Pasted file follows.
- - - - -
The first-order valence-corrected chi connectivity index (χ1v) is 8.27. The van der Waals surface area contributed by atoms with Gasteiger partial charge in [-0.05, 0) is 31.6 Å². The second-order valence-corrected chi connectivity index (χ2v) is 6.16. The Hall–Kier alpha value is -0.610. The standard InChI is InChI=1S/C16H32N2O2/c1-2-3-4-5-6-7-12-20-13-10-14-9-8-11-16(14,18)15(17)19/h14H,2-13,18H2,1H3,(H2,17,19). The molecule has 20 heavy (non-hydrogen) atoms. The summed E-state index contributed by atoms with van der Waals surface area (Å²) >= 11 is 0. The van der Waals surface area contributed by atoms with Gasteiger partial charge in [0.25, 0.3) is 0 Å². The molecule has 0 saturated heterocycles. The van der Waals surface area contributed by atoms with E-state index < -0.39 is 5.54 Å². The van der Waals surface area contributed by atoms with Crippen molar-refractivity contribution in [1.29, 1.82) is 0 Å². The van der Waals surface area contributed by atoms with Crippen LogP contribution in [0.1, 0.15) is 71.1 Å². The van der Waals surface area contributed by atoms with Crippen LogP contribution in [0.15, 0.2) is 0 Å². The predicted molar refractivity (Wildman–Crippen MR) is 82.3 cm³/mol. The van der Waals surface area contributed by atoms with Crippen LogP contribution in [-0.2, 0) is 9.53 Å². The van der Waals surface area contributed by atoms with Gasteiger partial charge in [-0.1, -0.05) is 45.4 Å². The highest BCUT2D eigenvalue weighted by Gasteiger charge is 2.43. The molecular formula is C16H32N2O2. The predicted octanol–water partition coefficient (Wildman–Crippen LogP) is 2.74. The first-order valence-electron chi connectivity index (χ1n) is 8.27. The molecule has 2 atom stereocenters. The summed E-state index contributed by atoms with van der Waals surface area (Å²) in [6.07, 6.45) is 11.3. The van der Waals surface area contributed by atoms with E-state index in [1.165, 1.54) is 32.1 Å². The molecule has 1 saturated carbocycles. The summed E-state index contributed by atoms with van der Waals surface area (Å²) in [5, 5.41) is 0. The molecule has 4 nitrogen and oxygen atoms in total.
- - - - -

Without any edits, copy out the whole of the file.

The first-order valence-corrected chi connectivity index (χ1v) is 8.27. The van der Waals surface area contributed by atoms with Gasteiger partial charge in [-0.05, 0) is 31.6 Å². The second-order valence-corrected chi connectivity index (χ2v) is 6.16. The Hall–Kier alpha value is -0.610. The standard InChI is InChI=1S/C16H32N2O2/c1-2-3-4-5-6-7-12-20-13-10-14-9-8-11-16(14,18)15(17)19/h14H,2-13,18H2,1H3,(H2,17,19). The molecule has 20 heavy (non-hydrogen) atoms. The summed E-state index contributed by atoms with van der Waals surface area (Å²) >= 11 is 0. The van der Waals surface area contributed by atoms with Gasteiger partial charge in [0.25, 0.3) is 0 Å². The molecule has 0 saturated heterocycles. The van der Waals surface area contributed by atoms with E-state index < -0.39 is 5.54 Å². The van der Waals surface area contributed by atoms with Crippen molar-refractivity contribution in [1.29, 1.82) is 0 Å². The van der Waals surface area contributed by atoms with Crippen LogP contribution in [0.1, 0.15) is 71.1 Å². The van der Waals surface area contributed by atoms with Crippen LogP contribution in [0.15, 0.2) is 0 Å². The predicted molar refractivity (Wildman–Crippen MR) is 82.3 cm³/mol. The van der Waals surface area contributed by atoms with Crippen LogP contribution in [-0.2, 0) is 9.53 Å². The van der Waals surface area contributed by atoms with Gasteiger partial charge in [-0.1, -0.05) is 45.4 Å². The highest BCUT2D eigenvalue weighted by Gasteiger charge is 2.43. The molecular formula is C16H32N2O2. The predicted octanol–water partition coefficient (Wildman–Crippen LogP) is 2.74. The first-order valence-electron chi connectivity index (χ1n) is 8.27. The molecule has 2 atom stereocenters. The summed E-state index contributed by atoms with van der Waals surface area (Å²) in [6.07, 6.45) is 11.3. The van der Waals surface area contributed by atoms with E-state index in [1.165, 1.54) is 32.1 Å². The molecule has 1 saturated carbocycles. The summed E-state index contributed by atoms with van der Waals surface area (Å²) in [5, 5.41) is 0. The molecule has 4 nitrogen and oxygen atoms in total.